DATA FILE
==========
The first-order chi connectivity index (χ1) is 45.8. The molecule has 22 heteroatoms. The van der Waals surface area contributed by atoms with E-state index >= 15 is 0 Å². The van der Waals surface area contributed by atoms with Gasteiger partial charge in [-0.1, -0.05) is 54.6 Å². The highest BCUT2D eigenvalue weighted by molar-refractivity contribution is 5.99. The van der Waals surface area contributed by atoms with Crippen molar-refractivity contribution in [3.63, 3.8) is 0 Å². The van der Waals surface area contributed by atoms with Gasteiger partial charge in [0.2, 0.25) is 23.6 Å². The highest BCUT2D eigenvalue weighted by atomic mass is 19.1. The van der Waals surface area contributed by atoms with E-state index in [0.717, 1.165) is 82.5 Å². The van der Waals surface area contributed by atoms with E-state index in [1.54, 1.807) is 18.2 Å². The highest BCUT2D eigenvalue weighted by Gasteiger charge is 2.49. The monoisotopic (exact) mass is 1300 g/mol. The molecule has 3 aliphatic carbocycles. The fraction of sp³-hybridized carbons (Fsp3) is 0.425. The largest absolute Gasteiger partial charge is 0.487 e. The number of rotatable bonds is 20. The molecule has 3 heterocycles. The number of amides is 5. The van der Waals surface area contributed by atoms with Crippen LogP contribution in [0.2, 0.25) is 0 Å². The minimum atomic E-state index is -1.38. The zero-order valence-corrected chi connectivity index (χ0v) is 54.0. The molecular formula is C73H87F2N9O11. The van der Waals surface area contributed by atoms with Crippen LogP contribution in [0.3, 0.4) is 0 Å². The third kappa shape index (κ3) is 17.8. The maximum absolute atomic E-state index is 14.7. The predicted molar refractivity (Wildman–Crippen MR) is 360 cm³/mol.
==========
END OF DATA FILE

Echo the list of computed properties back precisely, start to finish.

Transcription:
The first-order chi connectivity index (χ1) is 45.8. The molecule has 22 heteroatoms. The van der Waals surface area contributed by atoms with E-state index >= 15 is 0 Å². The van der Waals surface area contributed by atoms with Gasteiger partial charge in [-0.1, -0.05) is 54.6 Å². The highest BCUT2D eigenvalue weighted by molar-refractivity contribution is 5.99. The van der Waals surface area contributed by atoms with Crippen molar-refractivity contribution in [3.63, 3.8) is 0 Å². The van der Waals surface area contributed by atoms with Gasteiger partial charge in [0.2, 0.25) is 23.6 Å². The highest BCUT2D eigenvalue weighted by atomic mass is 19.1. The van der Waals surface area contributed by atoms with E-state index in [0.717, 1.165) is 82.5 Å². The van der Waals surface area contributed by atoms with E-state index in [1.54, 1.807) is 18.2 Å². The highest BCUT2D eigenvalue weighted by Gasteiger charge is 2.49. The monoisotopic (exact) mass is 1300 g/mol. The molecule has 3 aliphatic carbocycles. The fraction of sp³-hybridized carbons (Fsp3) is 0.425. The largest absolute Gasteiger partial charge is 0.487 e. The number of rotatable bonds is 20. The molecule has 3 heterocycles. The number of amides is 5. The van der Waals surface area contributed by atoms with Crippen LogP contribution in [0.2, 0.25) is 0 Å². The minimum atomic E-state index is -1.38. The zero-order valence-corrected chi connectivity index (χ0v) is 54.0. The molecular formula is C73H87F2N9O11. The van der Waals surface area contributed by atoms with Crippen LogP contribution in [0.3, 0.4) is 0 Å². The third kappa shape index (κ3) is 17.8. The maximum absolute atomic E-state index is 14.7. The predicted molar refractivity (Wildman–Crippen MR) is 360 cm³/mol.